The extraordinary power and solidity of regional ethno-nationalist identities such as the Tamil in South Asia continue to defy easy explanations. In this work, Ravi Vaithees, departing sharply from conventional ‘secular’ accounts, examines and deeper religious roots of Tamil/Dravidian identity formation and its relationship to broader processes of nationality formation in South Asia.
Through a close and innovation reading of the life and career of Maraimalai Adigal (1876-1950), who played a central role in consolidating the intellectual and cultural foundation for non-Brahmin Tamil nationalism and the Dravidian movement, the author presents interesting insights into the history of the neo-Saivite revival.
The neo-Saivite articulation of non-Brahmin Tamil nationalism endowed it with a critical spirit that not only eschewed the philosophical idealism found in Brahminism and neo-Vedantic thought but also celebrated the more firmly grounded, earthy, and sensuous Tamil tradition reflected in ancient Tamil and Bhakti poetry and Tamil Saiva Siddhanta. This has been brought forth by drawing from a range of influences including colonial and Christian missionary critiques of Brahminism and neo-Vedantic currents.
V. Ravi Vaithees is Associate Professor of Modern South Asian and World History at the University of Manitoba, Canada, where he has been teaching for the past 14 years. Earlier, he was Adjunct Professor of History at the University of Toronto, from where he had received his PhD in modern South Asian history.
Writing this book has indeed been a long and challenging experience. The unusually long time it has taken me to transform this work into a manuscript has been a productive one. The central thematic that the book grapples with is familiar to many of us engaged with contemporary South Asia with its particularly intense cultural nationalism and politics of identity. To what we do owe the extraordinary intensity that cultural nationalism and the politics of identity have assumed in the subcontinent in the face of admittedly powerful homogenizing, if not centralizing and globalizing, transformations? This book essentially explores this question by looking at the specific case of Tamil nationalism and the Dravidian movement in South India. It examines and explores the cultural and discursive claims of Tamil nationalism and the Dravidian movement which had, by the second half of the twentieth century, come to grip the Tamil region and become in a sense the dominant ideology in power in the state of Tamil Nadu. The powerful and almost ‘primordialist’ sentiments that Tamil nationalism and the Dravidian ideology elicited in the Tamil regions of India, and in admittedly different forms in Tamil Sri Lanka across the Palk Strait, certainly raises challenging questions that have continued to elide adequate explanations.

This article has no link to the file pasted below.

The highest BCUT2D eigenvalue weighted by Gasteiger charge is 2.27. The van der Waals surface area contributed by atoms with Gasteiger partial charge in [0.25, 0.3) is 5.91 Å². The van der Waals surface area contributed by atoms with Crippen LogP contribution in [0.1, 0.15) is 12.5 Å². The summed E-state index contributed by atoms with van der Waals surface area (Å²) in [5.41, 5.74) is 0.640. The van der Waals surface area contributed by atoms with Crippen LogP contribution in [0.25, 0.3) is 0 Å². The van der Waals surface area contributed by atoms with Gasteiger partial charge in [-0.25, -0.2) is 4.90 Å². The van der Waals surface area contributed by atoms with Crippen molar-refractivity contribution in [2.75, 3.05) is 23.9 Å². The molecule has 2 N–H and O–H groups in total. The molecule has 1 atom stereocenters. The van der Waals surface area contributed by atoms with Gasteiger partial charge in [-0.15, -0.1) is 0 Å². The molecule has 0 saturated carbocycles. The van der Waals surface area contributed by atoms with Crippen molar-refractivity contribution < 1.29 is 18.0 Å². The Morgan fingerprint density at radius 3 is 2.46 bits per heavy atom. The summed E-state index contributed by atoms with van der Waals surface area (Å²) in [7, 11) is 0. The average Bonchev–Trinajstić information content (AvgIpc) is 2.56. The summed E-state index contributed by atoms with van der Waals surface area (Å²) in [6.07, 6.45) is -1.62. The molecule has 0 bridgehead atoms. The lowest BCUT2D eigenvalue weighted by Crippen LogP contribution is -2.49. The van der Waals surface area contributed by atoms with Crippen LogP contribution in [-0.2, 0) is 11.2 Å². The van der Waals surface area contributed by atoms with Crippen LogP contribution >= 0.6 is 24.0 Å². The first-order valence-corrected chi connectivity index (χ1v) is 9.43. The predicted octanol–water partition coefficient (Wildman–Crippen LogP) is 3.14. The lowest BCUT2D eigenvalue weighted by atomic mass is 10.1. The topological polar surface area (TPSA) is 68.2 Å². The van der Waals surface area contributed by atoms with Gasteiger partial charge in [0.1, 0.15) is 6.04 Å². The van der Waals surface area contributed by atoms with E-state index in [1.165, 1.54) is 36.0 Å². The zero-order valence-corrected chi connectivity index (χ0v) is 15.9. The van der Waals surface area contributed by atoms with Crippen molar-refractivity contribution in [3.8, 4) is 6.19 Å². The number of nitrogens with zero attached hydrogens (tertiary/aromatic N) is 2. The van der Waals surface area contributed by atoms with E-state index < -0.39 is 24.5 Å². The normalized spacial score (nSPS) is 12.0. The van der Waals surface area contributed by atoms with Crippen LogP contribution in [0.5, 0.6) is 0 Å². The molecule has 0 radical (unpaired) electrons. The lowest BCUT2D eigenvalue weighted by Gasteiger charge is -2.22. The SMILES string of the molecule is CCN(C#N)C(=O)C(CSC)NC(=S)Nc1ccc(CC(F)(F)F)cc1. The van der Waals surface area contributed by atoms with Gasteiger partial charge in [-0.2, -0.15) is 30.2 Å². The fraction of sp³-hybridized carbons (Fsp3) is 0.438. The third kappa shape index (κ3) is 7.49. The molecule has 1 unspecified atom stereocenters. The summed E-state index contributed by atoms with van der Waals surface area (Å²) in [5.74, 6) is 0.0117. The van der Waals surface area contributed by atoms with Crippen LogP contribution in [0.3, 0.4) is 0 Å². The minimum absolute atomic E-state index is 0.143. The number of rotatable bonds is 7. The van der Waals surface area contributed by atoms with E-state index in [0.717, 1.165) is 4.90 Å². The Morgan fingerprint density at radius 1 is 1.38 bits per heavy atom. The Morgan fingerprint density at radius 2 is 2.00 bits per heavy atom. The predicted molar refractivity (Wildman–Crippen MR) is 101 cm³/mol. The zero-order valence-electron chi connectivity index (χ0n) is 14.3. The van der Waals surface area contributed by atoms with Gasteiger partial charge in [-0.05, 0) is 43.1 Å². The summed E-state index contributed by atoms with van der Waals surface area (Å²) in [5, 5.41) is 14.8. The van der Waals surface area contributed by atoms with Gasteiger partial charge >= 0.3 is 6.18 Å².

One of the questions which has become almost a cliché among students of nationalism and which continues to resonate for the Tamil case is: To what extent can we attribute the passionate cultural claims and strident cultural politics of Tamil nationalism to an ‘authentic’ and continuous Tamil tradition that had come down from an immemorial Tamil past as many Tamil nationalists themselves claim or, conversely, to what extent can it be regarded as merely a cultural artefact of the colonial period? The question had great personal resonance for me growing up in the shadow of the powerful Tamil nationalist and Dravidian cultural politics whose reach extended to the popular cultural spaces of Tamil Sri Lanka where I was born and spent my early years, but was also reinforced by the militant variety of Tamil nationalism thrown up by the long-drawn-out Tamil struggle for political rights in post-independence Sri Lanka in the face of increasingly oppressive state policies and its global dissemination among the Tamil diaspora.